“AstraZeneca and MedImmune, its global biologics research and development arm, today announced that the US Food and Drug Administration (FDA) has accepted a supplemental Biologics License Application (sBLA) for Imfinzi (durvalumab) for the treatment of patients with locally advanced (Stage III) unresectable non-small cell lung cancer (NSCLC) whose disease has not progressed following platinum-based chemoradiation therapy. The FDA has granted Imfinzi Priority Review status.”
“The European Society for Medical Oncology (ESMO) 2017 Congress is just around the corner, and we can already say with confidence that there will be many provocative presentations, including several that are poised to change practice. At this point, we can only rely on the abstracts and press releases for several of these, but here are my early impressions on the top five presentations in lung cancer for ESMO 2017.”
“AstraZeneca Plc plunged by a record after suffering a setback to its next-generation cancer medicine, hurting Chief Executive Officer Pascal Soriot’s ambition to join the league of the world’s five largest drugmakers.
“A combination of two immuno-therapies — part of a new class of drugs that activate the body’s defense system to attack tumors — failed to do better than chemotherapy in checking the growth of lung tumors in some patients in the study dubbed Mystic, the U.K. drugmaker said in a statement on Thursday. The drugs were poised to generate more than $7 billion in sales by 2022, according to analysts’ estimates compiled by Bloomberg, and would have made the Imfinzi treatment into Astra’s best-selling medicine.”
Last month, the annual American Society of Clinical Oncology (ASCO) meeting took place in Chicago. Thousands of oncologists, patients, and journalists gathered to learn about the most recent developments in cancer research and treatment. Here are some breast cancer highlights from the meeting:
Triple negative breast cancer (TNBC) is considered more responsive to treatment with immune checkpoint drugs than any other type of breast cancer. So far, these drugs have primarily been explored in metastatic TNBC, in combination with chemotherapy. The combination of “anti-PD-L1” and “anti-PD-1” immune checkpoint drugs with chemotherapy has now been examined in early-stage TNBC, in which a breast tumor can be surgically removed after neoadjuvant chemotherapy. Continue reading…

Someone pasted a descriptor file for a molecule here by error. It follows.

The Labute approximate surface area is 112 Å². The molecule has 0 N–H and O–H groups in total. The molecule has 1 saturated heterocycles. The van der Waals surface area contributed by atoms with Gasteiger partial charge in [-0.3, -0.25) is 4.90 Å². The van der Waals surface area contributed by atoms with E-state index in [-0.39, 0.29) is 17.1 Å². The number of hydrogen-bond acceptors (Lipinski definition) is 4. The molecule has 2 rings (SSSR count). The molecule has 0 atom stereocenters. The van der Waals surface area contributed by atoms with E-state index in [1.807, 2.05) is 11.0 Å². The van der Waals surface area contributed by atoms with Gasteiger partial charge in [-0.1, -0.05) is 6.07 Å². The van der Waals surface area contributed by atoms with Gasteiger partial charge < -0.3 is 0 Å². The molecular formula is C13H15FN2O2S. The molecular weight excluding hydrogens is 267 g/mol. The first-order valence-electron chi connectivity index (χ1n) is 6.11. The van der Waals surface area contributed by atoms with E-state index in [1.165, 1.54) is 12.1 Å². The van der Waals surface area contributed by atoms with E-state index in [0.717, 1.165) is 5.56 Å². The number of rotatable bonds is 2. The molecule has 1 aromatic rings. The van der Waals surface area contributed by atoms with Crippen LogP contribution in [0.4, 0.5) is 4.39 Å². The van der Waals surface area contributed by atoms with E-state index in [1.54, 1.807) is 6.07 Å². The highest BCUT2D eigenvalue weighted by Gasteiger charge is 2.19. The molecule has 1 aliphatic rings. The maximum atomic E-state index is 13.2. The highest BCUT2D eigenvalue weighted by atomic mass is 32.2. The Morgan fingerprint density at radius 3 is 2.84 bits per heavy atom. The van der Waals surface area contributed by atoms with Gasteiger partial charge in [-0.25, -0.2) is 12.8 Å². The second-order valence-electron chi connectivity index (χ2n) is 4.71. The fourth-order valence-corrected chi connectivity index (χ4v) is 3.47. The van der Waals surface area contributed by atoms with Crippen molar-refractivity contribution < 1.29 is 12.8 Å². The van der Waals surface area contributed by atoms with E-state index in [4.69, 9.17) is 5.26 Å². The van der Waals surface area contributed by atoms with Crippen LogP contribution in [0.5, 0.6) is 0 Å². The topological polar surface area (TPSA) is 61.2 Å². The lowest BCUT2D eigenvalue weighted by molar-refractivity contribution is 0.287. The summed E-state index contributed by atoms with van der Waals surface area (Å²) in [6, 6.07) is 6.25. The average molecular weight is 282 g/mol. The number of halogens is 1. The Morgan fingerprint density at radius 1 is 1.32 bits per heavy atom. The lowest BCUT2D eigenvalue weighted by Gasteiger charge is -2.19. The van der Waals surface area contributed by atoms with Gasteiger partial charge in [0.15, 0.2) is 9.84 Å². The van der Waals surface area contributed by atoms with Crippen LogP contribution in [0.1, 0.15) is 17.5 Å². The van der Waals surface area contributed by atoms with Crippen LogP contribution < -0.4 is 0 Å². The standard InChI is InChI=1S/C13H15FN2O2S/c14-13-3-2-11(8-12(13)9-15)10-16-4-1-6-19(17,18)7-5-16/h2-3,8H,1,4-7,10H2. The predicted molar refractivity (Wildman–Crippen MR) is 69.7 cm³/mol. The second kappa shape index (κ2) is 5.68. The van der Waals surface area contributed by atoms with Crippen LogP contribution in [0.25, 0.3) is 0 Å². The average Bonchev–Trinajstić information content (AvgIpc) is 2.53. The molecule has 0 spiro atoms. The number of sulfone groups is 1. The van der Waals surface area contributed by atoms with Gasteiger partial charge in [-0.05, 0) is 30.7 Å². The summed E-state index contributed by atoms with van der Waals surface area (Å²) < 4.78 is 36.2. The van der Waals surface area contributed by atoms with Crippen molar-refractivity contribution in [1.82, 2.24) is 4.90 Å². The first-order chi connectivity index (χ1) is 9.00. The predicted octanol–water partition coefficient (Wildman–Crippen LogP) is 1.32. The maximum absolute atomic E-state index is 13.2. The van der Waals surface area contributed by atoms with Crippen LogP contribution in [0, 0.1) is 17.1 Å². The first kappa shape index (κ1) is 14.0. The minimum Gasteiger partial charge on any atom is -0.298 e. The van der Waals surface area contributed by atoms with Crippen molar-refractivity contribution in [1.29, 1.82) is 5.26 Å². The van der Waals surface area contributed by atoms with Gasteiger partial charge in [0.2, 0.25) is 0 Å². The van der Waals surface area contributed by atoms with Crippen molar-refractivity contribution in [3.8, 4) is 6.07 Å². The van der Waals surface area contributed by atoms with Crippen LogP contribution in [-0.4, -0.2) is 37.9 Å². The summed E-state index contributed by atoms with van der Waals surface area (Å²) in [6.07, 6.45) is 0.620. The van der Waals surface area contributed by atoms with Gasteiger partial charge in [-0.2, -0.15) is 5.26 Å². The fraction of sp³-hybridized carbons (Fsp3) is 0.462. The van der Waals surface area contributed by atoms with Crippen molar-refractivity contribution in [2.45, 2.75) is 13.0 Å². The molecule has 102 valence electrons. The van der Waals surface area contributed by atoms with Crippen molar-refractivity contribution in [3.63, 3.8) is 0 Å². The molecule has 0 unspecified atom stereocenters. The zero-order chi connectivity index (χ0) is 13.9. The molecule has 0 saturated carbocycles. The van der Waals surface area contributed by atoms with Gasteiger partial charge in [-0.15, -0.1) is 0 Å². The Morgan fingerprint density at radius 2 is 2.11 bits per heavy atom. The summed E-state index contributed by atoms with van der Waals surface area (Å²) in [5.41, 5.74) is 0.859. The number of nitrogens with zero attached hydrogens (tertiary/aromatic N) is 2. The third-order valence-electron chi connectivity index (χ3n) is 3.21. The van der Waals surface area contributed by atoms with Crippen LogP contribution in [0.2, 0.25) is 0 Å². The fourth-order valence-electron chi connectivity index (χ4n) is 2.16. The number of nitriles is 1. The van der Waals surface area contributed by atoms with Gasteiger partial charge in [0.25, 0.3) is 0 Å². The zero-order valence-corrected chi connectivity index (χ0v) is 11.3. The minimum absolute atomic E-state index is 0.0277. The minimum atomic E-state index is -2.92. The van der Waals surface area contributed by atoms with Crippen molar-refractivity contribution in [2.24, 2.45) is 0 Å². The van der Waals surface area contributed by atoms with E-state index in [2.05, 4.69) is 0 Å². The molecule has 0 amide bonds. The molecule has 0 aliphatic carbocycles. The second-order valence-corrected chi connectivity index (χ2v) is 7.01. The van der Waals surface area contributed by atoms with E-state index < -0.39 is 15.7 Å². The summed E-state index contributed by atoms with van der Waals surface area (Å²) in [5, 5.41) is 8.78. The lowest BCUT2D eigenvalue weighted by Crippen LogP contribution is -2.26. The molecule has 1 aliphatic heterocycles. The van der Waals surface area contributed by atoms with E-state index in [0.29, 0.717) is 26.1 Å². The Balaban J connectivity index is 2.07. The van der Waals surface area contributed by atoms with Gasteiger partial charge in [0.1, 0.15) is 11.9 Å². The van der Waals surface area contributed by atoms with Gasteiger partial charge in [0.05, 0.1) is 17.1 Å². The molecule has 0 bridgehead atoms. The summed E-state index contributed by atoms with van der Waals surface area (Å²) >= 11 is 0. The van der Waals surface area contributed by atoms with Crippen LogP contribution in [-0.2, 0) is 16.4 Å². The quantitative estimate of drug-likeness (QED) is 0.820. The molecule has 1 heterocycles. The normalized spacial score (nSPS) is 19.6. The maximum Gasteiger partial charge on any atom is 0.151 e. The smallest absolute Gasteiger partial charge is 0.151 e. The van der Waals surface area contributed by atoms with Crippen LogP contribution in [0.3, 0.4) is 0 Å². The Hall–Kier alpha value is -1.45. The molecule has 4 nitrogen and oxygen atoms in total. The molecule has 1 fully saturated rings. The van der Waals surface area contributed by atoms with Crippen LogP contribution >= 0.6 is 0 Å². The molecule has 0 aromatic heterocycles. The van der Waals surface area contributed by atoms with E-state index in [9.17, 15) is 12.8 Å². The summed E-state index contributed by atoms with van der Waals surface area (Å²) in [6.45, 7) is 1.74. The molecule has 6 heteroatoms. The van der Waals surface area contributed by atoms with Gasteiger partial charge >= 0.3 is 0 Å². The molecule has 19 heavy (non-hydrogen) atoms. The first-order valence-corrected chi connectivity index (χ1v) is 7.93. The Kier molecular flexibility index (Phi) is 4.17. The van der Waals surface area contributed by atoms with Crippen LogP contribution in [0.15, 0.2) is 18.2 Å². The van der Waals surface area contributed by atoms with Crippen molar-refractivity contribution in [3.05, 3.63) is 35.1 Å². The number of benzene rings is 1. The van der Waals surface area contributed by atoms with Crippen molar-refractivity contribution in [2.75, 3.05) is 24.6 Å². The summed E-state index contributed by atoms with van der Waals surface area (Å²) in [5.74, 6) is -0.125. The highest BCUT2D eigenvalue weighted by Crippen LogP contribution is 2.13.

By 2050, the number of deaths due to malignant melanoma in the U.S. could be three times lower than peak levels reached before 1960. Researchers presented the data behind this prediction at the 2017 European Cancer Congress in January.
It is unclear how much of this anticipated decline in deaths can be attributed to the availability of new, effective treatments. However, it is obvious that much-increased awareness of sunlight exposure as the single factor most responsible for the development of skin melanoma has contributed to lower incidence of the disease.
In any case, the armament of treatments available for metastatic melanoma is currently such that this diagnosis has transformed from being almost universally fatal (even just a few years ago) into a being largely treatable. Since 2011, the U.S. Food and Drug Administration (FDA) has approved eight new drugs for melanoma. Continue reading…
With a few exceptions, glioblastoma (GBM) remains largely incurable, and the U.S. Food and Drug Administration (FDA) has approved few treatments for the disease. Surgery (when feasible), radiation, and temozolomide are used in most patients. But even if a newly diagnosed tumor can be surgically excised, recurrences are too common.
In this blog post, I simply list some of the new treatments available in clinical trials for GBM and other high-grade brain tumors. Only drugs that have at least some preliminary results of activity are included, and the list is not meant to be fully comprehensive. The interested reader can judge for herself what might be of interest, keeping in mind that no single treatment is suitable or will work for all GBM patients. Continue reading…
“Based on encouraging efficacy signals and safety data from separate trials exploring the PD-1 inhibitor pembrolizumab (Keytruda) and the PD-L1 inhibitor durvalumab (MEDI4736), there is a role for checkpoint inhibitors in the treatment of glioblastoma multiforme (GBM). Data from the studies were reported by David Reardon, MD, at the 21st Society for Neuro-Oncology (SNO) Annual Scientific Meeting.
“Reardon said that these results mark important firsts in the field: ‘There has been a lot of anticipation regarding the role of checkpoint inhibitors for glioblastoma and whether we’ll see results in any way similar to the exciting results that have been observed in other cancer indications with this new class of cancer therapeutics.’ ”
“Findings from a recent phase II study showed the PD-L1 inhibitor durvalumab generated durable responses in bevacizumab-naïve patients with recurrent glioblastoma multiforme (GBM). Findings of the study were presented at the 2016 Society for Neuro-Oncology Annual Meeting.
“In a 30-patient cohort, the 6-month progression-free survival (PFS) rate was 20.0% (6 patients; 90% CI, 9.7-33.0). The median PFS was 13.9 weeks (95% CI, 8.1-24.0). Of these 6 patients, 3 had wild-type IDH1 status and 3 had mutated IDH1.”
“Recent research suggests that the presence of PD-L1–positive and CD8+ cells may be useful for predicting responses in patients with non-small cell lung cancer (NSCLC) who have been treated with durvalumab (MEDI4736).
“Sonja Althammer, PhD, presented research on the association between improved survival rates to treatment with durvalumab and high CD8+ and PD-L1+ cell densities during a late-breaking abstract session at the Society for Immunotherapy of Cancer (SITC) 21st Annual Meeting & Associated Programs.”